h1b visa eligibility: Expanding work eligibility for all H-1B spouses could reap significant benefits for the US, NFAP study says

A recent study by National Foundation for American Policy (NFAP) showed that expanding work eligibility criteria for the spouses of H-1B visa holders could significantly benefit the US economy.

The study revealed that dilating current work rules could provide the US with economic benefits, ease labour shortages, and attract more workers in the global competition for talent.

The study, authored by Madeline Zavodny, showed that most H-1B visa holders are married to another skilled professional, however merely a fraction of their spouses have work eligibility.

Currently, only the spouses of H-1B visa holders who are in queue for a permanent visa can apply to work, according to the Department of Homeland Security (DHS) regulation.

“Spouses who hold an H-4 (dependent) visa can apply for an employment authorization document (EAD) if their H-1B spouse has obtained an approved immigrant petition (I-140) or if their H-1B spouse is extending their status beyond the 6-year limit on an H-1B visa and their employer has filed an I-140 petition or permanent labour certification and a year has passed since the filing occurred,” stated a TOI report.

Based on analysis of data from the 2017 and 2019 National Survey of College Graduates, the NFAP study highlights the following facts:

  • Only 27 per cent of married foreign-born adults who have at least a bachelor’s degree and hold a temporary dependent visa are employed. Among those who are employed, almost 40 percent work in a science, technology, engineering, and mathematics (STEM) field.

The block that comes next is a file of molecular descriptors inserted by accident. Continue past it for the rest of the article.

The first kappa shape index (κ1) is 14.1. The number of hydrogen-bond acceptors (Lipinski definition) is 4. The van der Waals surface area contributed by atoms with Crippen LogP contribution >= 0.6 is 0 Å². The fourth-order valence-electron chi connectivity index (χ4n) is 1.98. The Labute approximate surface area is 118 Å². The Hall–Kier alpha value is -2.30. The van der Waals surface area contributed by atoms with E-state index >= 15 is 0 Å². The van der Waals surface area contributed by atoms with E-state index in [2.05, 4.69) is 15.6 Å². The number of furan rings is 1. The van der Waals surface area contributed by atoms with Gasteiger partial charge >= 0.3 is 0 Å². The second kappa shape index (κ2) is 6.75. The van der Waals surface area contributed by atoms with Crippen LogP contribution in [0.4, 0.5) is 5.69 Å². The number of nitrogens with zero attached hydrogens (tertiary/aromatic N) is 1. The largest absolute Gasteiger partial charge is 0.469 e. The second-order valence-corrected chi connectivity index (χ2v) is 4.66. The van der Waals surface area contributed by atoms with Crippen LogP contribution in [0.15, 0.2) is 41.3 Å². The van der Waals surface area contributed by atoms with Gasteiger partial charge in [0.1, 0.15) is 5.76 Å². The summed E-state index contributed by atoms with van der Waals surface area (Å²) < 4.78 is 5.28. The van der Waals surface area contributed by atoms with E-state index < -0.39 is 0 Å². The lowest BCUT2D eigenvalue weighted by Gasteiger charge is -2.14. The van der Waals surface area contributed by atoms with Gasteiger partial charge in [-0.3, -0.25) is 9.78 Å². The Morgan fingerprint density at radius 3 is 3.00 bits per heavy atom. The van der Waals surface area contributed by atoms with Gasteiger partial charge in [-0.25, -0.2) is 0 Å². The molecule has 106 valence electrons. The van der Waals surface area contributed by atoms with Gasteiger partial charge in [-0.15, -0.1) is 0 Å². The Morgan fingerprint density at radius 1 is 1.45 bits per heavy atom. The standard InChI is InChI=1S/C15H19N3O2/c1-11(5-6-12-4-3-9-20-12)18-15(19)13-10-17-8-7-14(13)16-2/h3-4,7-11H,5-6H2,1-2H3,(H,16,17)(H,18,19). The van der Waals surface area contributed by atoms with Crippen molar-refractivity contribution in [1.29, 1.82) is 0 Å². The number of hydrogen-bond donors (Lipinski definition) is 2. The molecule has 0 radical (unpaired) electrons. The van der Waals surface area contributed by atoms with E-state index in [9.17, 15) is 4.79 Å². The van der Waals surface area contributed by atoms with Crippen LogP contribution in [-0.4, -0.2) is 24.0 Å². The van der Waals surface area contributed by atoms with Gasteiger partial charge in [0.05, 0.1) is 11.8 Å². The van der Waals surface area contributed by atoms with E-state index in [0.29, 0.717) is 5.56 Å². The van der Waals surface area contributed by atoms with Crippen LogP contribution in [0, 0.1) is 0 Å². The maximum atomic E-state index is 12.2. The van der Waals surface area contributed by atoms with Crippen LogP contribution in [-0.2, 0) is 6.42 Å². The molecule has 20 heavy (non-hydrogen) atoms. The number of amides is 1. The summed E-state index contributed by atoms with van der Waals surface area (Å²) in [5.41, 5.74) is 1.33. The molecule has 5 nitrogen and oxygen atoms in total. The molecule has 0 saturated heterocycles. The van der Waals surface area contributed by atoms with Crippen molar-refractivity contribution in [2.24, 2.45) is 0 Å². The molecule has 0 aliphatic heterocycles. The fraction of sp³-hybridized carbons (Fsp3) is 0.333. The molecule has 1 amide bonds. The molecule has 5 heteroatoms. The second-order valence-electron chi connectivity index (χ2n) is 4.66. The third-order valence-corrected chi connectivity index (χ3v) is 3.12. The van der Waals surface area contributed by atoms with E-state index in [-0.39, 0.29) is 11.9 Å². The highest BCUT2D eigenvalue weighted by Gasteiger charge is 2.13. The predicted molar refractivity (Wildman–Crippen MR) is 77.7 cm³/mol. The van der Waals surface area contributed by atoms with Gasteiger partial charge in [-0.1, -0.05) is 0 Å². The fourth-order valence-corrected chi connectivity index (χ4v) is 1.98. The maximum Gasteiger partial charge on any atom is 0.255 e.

• Those temporary dependent visa holders, many of whom hold an H-4 visa, are overwhelmingly female (90 per cent) and predominately from India and China (67 per cent and 6 per cent, respectively). The majority have their highest degree in a STEM field (54 percent).
  • The desire for H-1B spouses to work is evident in data that show a number of foreign-born spouses of H-1B visa holders secure their own visas separate from an H-4 EAD.

NFAP’s study also analysed data from the 2017-2019 American Community Survey and found the following facts:

  • Almost 90 per cent of spouses of likely H-1B visa holders have at least a bachelor’s degree, and over half have a graduate degree.
  • Almost half of spouses of likely H-1B visa holders who have a bachelor’s degree had a STEM-related major.
  • Among spouses of likely H-1B visa holders who are employed, 42 per cent are working in a STEM field.

As per the study, allowing all spouses of H-1B visa holders to work would bring that visa in line with several other categories of skilled temporary worker visas, such as the L-1 (or intracompany transferee visa). Long delays in processing H-4 EADs have plagued US Citizenship and Immigration Services (USCIS) and the spouses who need the approval to work.

The spouses of H-1B visa holders who are an easily available source of skilled foreign workers are being neglected by the current US immigration policy. The spouses of H-1B visa holders tend to be highly educated, many of them in STEM fields. As per the study, allowing such H-1B visa holders to work would help recruit and retain skilled workers and increase the already-considerable economic benefits of the H-1B visa category.

ET Online

(With inputs from TOI)


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